SG: Oh, I could tell you what I remember about that… [Laughing] So when I dropped out, I moved back home with my parents, and I had a little bit of recording gear, because I played on a couple records when I was out at Berklee. I played on a Antje Duvekot record, and some of these folk singer/songwriters of Boston, and one of the things I would like to do is, rather than getting paid, I just would take old studio gear– I would ask to get some old studio equipment that they weren’t using anymore. So I collected a really really rough makeshift recording studio that I sort of put into my parent’s basement, and I made a record by myself with my friend Ryan, and we put that record out pretty much under the notion that the only way… if I wanted to be a performer– like performing shows and have a career doing it– the only way to do that was to just start.
So Ryan drove a lot, and I would be in the passenger seat with an iPad and a laptop and a phone, and I would call promoters, I would call friends who were musicians to see if I could open for them. I had an amazing amount of mentors along the way, like Livingston Taylor, who would always give me his stage. Folks like that, folks like Richard Shindell and David Wilcox– people that just said, “Hey if you’re in the town that I’m in, open or just come by unannounced and I’ll let ya play a song.” Those people gave me, you know, they shared their audience with me. And about three years after that, of literally living on the road doing 300-325 shows a year… [Laughing]
EM: That’s incredible!
SG: It was. It was insane, but it taught me one, how to perform– I mean, you do something 350 times, every day, you get really good at it. Or you at least get better. And then the other thing, was that I started with an audience, and that audience was small, but after those three years I could go to a city like Morgantown, West Virginia and play to 35 people that were there to see me. And from there, as I sort of anchored into my music and those people started bringing more, I felt like I finally started, after those three and a half years of non-stop playing. And then that was the catalyst. I was really lucky to get a record deal, and then shortly after that, I got an agent that took a lot of that time that I was spending booking shows.
And now, yeah, it’s amazing. What I do every day, is I just sort of wake up and I write songs. That’s great, but I also did all the other things. I didn’t always write songs all the time. I had to figure out how I was gonna find the time to write songs. So now I think it makes me decent at my job, because I know the other parts that are involved. I know what the manager needs from me. I know what the agent needs from me, because I was an agent.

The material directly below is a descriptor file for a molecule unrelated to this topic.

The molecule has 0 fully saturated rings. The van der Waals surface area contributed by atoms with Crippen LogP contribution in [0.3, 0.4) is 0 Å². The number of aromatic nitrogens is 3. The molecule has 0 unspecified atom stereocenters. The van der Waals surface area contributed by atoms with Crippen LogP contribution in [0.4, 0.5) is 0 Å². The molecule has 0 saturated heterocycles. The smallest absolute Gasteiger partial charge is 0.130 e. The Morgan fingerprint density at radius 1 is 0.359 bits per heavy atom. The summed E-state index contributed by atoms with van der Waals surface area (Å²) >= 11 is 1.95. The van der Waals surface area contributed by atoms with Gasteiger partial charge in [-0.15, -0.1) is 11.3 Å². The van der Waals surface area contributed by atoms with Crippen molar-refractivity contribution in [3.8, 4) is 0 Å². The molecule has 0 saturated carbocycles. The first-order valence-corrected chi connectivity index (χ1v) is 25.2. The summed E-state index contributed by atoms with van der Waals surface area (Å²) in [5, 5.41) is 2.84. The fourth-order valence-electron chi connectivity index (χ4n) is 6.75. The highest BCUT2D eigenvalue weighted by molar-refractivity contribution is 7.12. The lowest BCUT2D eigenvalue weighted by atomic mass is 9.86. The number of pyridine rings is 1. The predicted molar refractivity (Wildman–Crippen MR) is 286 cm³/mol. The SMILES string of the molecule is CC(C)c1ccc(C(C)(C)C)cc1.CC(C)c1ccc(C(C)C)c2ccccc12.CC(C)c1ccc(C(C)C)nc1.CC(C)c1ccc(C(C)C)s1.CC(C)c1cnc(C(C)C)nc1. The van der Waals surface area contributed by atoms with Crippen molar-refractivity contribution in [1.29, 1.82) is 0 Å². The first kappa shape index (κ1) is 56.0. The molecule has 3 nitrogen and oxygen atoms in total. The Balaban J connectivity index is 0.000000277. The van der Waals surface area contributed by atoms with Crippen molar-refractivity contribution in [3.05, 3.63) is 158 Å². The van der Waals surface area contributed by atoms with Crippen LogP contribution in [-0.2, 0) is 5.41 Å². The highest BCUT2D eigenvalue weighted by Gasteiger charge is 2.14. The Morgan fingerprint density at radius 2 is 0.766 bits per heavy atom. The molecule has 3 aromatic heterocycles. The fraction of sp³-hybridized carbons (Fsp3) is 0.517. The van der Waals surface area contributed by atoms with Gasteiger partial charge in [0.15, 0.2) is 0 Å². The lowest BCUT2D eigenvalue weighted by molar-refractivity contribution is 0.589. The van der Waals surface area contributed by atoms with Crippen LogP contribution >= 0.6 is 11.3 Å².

EM: Yeah, I don’t know if most performers have that experience.
SG: Well, I think that we’re so inundated now, that I think a lot of musicians my age are looking at that age old question, and they’re going, “well, if I only had an agent” and/or “if I only had a record label,” and the truth is, when you have all of those things what happens is you have a record label that says, “well, we can’t really do our job until the agent gets shows,” and the agent is going, “well, we can’t really get you shows until radio gets you on the air play,” and you have all these people that are sort of passing the buck. Then it comes back down onto the artist, and that’s really the lesson that I’m still learning, is that it comes down to the songs. It always comes down to the songs, and the job for me now is to try to create art that’s gonna connect. And the rest of it, I believe, kind of falls into place. It’s still a lot of work, but it falls into place.
EM: So speaking of your music, can you tell me more about your most recent album, If I Could Change One Thing?
SG: Well, I made that album– there’s a lot of cowrites on that album– but I made that album, my gosh, about two years ago in Los Angeles with this great producer, Bill Lefler. It was the first record that I had a producer. And it was so much fun. It was so much fun to make, and now I’m currently working on a new record, which could not be further from the last one, because I am producing it myself in my apartment…
EM: It’s raw?
SG: It’s very… yeah, I have this gorgeous Steinway piano in my apartment, and some microphones, and just realized that the stuff that I’ve been really drawn to artistically is singular. It doesn’t sound like anything else, and it feels like I’m in the living room and they’re playing me this song, or they’re playing me just this expression.
EM: It’s very intimate.
SG: Yeah, like that new Bon Iver record [22, A Million] is just breathtaking to me. I don’t even know they lyrics. I don’t even know what he’s saying, and I don’t care. I don’t care, because I know what he’s– I know how I feel when I hear it. And I just love music like that… Jason Isbell and Chris Stapleton. So I’m really re-approaching how I’m making this next record, to try to line up with less of what’s happening on radio or anything like that. I want to make a record that I’m really, really proud of from start to finish and is just, you know, feels singular– feels like only songs that I could write. Not like, “oh, that’s a really good pop song.” I’m not interested in that.